The Cronulla Cape is a White Shroud
Out in the park there is an unscooped dog poo with a tiny Australian flag toothpicked into it. This delicately placed little icon has given me nationalist yearnings. ‘That’s the spirit’ I find myself thinking.
I have only just recovered from all that fatuous flag waving by white Australians on Australia Day. That’s right. They were all white people. Every. Last. One I saw. The media was of course, at pains to show Australians of non-Anglo descent under the Cronulla Cape. They embodied Multinationalism, and our media is inclusive. Good on ‘em.
But it wasn’t representative.
I took a broad survey looking behind the windscreens of every flag-bearing hearse, I mean car, from here to Angelsea, and noting all the beach flag paraphernalia on the way. How well our navy blue goes with alabaster, freckled and scorched complexions.
I took another survey at the Big Day Out, the year the organizers created a furor by requesting patrons be sensitive to multiculturalism and leave the flag at home. Implicitly they were saying what I’m saying. Only white Australians swathe themselves in our flag. And everyone but them knows it.
They were of course roundly accused of denying people’s freedom of expression, and that old chestnut of inanity, of ‘political correctness’.
Tell me someone, anyone, how isn’t it political to swathe yourself in your national flag? Isn’t it being correct to one of the most overt expressions of political allegiance?
But just to be sure I pretended to be a journo and ‘interviewed’ a number of these sprightly young nationalists. Everywhere one looked that Southern Cross had fluttered down from the national mast, and shrouded more parts of the body politic than ever imagined by our fallen servicemen. Given that flags are generally used as shrouds it certainly is a revival.
So I stood tippy-toed within a stand of young men, who explained they hadn’t taken the flag off since Australia Day and had been sleeping with them. I ventured to ask, did they prefer them on top, and they said, rather quixotically, ‘well, you have to get by somehow’ and made oblique references to inflatables. They must’ve meant boxing Kangaroos.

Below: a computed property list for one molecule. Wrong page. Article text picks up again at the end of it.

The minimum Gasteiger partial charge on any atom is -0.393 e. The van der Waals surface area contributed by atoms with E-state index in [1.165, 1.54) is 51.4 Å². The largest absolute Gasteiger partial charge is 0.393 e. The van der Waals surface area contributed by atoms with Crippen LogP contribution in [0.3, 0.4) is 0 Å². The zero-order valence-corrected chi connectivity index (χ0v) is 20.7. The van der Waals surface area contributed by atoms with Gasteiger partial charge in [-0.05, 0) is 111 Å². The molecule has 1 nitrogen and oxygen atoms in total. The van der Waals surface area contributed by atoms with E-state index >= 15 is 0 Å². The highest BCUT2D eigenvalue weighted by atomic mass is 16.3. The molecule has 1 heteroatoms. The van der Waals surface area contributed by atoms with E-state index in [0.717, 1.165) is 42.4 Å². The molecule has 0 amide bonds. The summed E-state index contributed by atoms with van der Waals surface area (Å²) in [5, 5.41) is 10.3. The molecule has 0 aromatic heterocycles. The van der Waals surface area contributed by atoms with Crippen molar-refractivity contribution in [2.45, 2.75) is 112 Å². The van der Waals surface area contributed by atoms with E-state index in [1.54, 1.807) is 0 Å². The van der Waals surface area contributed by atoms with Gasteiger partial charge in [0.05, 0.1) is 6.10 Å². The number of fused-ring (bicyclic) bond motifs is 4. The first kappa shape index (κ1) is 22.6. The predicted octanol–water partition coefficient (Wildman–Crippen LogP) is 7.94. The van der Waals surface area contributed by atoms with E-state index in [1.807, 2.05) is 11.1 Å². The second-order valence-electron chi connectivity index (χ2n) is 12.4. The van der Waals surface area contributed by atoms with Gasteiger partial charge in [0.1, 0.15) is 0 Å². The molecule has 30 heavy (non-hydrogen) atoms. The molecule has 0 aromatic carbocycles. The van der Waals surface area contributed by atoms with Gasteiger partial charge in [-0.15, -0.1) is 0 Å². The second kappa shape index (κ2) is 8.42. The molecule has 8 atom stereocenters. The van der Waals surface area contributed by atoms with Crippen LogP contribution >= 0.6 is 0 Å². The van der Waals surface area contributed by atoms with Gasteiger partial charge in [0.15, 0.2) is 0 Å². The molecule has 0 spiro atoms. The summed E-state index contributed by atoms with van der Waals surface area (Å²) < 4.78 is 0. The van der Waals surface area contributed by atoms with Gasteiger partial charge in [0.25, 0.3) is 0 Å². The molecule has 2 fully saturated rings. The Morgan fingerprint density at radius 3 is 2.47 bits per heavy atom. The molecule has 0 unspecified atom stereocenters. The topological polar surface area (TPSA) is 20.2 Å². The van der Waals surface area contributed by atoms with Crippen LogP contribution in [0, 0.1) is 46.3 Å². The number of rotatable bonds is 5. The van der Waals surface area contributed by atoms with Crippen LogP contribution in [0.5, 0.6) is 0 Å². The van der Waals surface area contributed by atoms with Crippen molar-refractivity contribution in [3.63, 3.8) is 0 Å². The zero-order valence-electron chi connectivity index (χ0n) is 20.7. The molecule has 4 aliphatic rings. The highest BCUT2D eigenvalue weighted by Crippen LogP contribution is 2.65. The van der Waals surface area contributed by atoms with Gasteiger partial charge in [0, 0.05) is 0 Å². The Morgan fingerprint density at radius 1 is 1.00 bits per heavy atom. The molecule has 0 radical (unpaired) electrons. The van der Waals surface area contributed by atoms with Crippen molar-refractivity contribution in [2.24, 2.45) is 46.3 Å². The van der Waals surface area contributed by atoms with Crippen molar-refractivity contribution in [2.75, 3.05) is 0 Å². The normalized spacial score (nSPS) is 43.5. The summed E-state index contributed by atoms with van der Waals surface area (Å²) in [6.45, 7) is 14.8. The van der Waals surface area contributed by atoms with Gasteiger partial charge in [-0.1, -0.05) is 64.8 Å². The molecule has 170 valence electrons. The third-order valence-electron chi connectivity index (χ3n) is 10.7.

‘Oz Pride!’ another group explained and said that for them Australia was ‘this’ – that is, getting shickered and shouldering swaying girls to the Violent Femmes. Fine. I’m up for that kind of nationalism. But then they said that wearing the flag was about ‘mates’ and when I asked did they leave their Chinese, Aboriginal and Indian mates at home, they replied, by way of explanation, ‘We’re from Tasmania’.
And it seems tattooed Australian flags are becoming so popular one parlour alone is tattooing 12 ‘Aussie Swasis’ a week.
None of this helped me solve the mystery of this epidermal barr in our flag-waving habits. So being an egghead I leafed through some books with big words.
Nationalism it seems is a cultural artefact, and these nations we belong to so fervently, are imagined communities. And the problem with nations is when we confuse them with race. We invent these nations in our heads, and reinvent them everytime we wave the flag. So if predominantly white people in Australia wave our flag what kind of a nation are they inventing? They are inventing a nation that, like Pauline Hanson, confuses being Australian with Being White.
But I think their intentions are honorable. I don’t think they’re noticed their flag-waving comrades are overwhelmingly white, and most of them would be non-plussed and even delighted to see Australians of non-Anglo descent waving the flag. Because any expression of inclusion can invent a community of deep and genuine comraderie.
But the thing is, they’re not. So why has white flag-waving resurged right in the era of globalization? Right at the time we have shored up our borders to refugees and a strong anti-immigration sentiment is seeping through our parliament, in reaction to the biggest intake in our history?
I blame Howard – though I say that a lot even when I burn the toast. But Howard had never quite shaken off the cloak of white Australia. He grew up with it, it was part of the community he’d imagined as a child and I suspect he wanted to reinvent it as Prime Minister. And this flag-waving generation are Howard’s. They are his invention.
We’ve got a bit of a thing about racial homogeneity I’m afraid. It runs deep. Aside from trying to ‘breed out the colour’ by removing ‘half-caste’ Aboriginal kids from their communities, the central policy platform of our country from 1901 until 1973 was the immigration restriction act, better known as White Australia. It was, our first Prime Minister said, a ‘declaration of a racial identity’. But whiteness isn’t a racial identity is it? Whiteness isn’t a colour, and isn’t race only attributable to people of colour?
‘The position of speaking as a white person is one that white people never acknowledge and this is part of the condition and power of whiteness’, says Richard Dyer. Part of what made it impossible to have this argument with my kids in the car down to Angelsea is that they couldn’t see that only white people were flag-waving. Even if they are, they sensibly said, they’re not stopping everybody else waving flags are they?
So the question has to asked, do non-Anglo descent Australians feel uncomfortable waving the flag? Since it seems they do then why don’t white Australians notice? More importantly, has this even been a part of whites feeling more comfortable waving the flag?
Dyer has an answer to this. He says ‘whiteness needs to be made strange’ and strange to itself. The ways that whiteness is triumphal, narcissistic and, given our history, amnesiac, needs to be exposed.
A flag in dog poo is very strange, but it’s also irreverent and mocking of staid and unexamined expressions of an older, exclusive Australia. That’s the spirit.